As your parents age, it becomes increasingly important to know more about them than ever before. This need is met with a sticky web of parent and child roles as well as privacy versus intrusion issues!
How does an adult child begin to navigate these treacherous waters? Very slowly if the situation allows, however some children find that due to a medical emergency they and their family are forced into reality and they need to make many decisions with very little information.
Starting conversations with our parents should begin with the expression that you want to see that their desires are followed but first you need to have a road map. You may use others as examples of how things went well or did not go well and how it made you wonder about your own parents wishes. Don’t wait for the “perfect” moment or words, there are no such things. Just start small and somewhere. Remind them that the goal is to maintain their independence.
Here are some topics that are critical for adult children to have with their parents:
What are their medications, doctors, Medical and financial Power of attorney, housing safety renovations/equipment, services available at home, housing options, Medicare, Medicaid, where are the important papers, and do not resuscitate orders.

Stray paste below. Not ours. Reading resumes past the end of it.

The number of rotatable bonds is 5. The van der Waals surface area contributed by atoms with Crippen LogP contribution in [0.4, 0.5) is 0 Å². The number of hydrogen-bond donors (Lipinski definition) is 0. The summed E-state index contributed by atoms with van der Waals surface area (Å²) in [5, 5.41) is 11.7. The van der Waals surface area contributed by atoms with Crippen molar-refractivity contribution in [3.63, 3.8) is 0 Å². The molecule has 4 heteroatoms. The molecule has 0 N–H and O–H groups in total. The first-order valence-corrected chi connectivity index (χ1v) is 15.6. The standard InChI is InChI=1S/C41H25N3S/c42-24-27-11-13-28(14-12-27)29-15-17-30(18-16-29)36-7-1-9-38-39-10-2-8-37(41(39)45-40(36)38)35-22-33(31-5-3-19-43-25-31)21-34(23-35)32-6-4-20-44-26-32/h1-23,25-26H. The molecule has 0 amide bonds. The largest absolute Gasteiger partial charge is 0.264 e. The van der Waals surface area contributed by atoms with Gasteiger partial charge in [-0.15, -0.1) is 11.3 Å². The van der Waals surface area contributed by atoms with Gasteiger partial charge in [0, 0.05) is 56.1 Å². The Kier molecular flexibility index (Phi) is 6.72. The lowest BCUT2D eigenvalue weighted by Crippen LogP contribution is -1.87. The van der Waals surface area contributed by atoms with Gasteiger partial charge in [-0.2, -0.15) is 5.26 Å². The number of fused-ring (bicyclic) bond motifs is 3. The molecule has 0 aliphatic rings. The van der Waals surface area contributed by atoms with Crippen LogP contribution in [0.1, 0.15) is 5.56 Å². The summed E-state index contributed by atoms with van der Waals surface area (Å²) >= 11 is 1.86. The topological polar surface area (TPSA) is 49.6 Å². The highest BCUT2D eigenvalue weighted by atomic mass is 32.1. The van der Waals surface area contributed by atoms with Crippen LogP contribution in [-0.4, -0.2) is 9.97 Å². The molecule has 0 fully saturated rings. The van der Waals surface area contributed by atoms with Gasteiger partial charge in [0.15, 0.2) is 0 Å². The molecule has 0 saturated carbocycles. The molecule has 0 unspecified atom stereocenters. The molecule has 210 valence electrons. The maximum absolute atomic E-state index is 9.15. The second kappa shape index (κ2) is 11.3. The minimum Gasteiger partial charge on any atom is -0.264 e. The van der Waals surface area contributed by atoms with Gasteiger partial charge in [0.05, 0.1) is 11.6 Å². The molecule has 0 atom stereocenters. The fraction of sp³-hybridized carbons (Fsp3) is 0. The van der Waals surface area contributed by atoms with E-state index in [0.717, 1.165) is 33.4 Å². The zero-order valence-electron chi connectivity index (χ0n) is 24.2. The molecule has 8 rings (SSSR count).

The following are topics that adult children will find very helpful to know something about: what is normal aging versus something that requires a medical evaluation, legal issues, what to expect in transitioning from hospital to home, how to be an advocate for your parents, how family dynamics play into assisting with their parents, care giving and the resources available, and dementia care assessment and care options.
There are many information sites on the web but if you are looking for a professional that could help you one on one, you may wish to seek out a social worker either at the local Department of Human Services, nursing home social worker, or a Geriatric Care Manager. These folks can help with assessing your family’s particular needs and advise you on your local community’s resources.
Caring for our aging relatives in this ever changing high tech medical model world is very challenging. You will be able to prevent some poor out comes if you took the time now to find out more while you are not being faced with a crisis.
Editor’s Note:This article was submitted by: Paula McCormick LSW Licensed Geriatric Social Worker with Columbine Caregivers and Elder Quest Care Management Services. She may be reached at 970-985-5950 or by email at: firstname.lastname@example.org.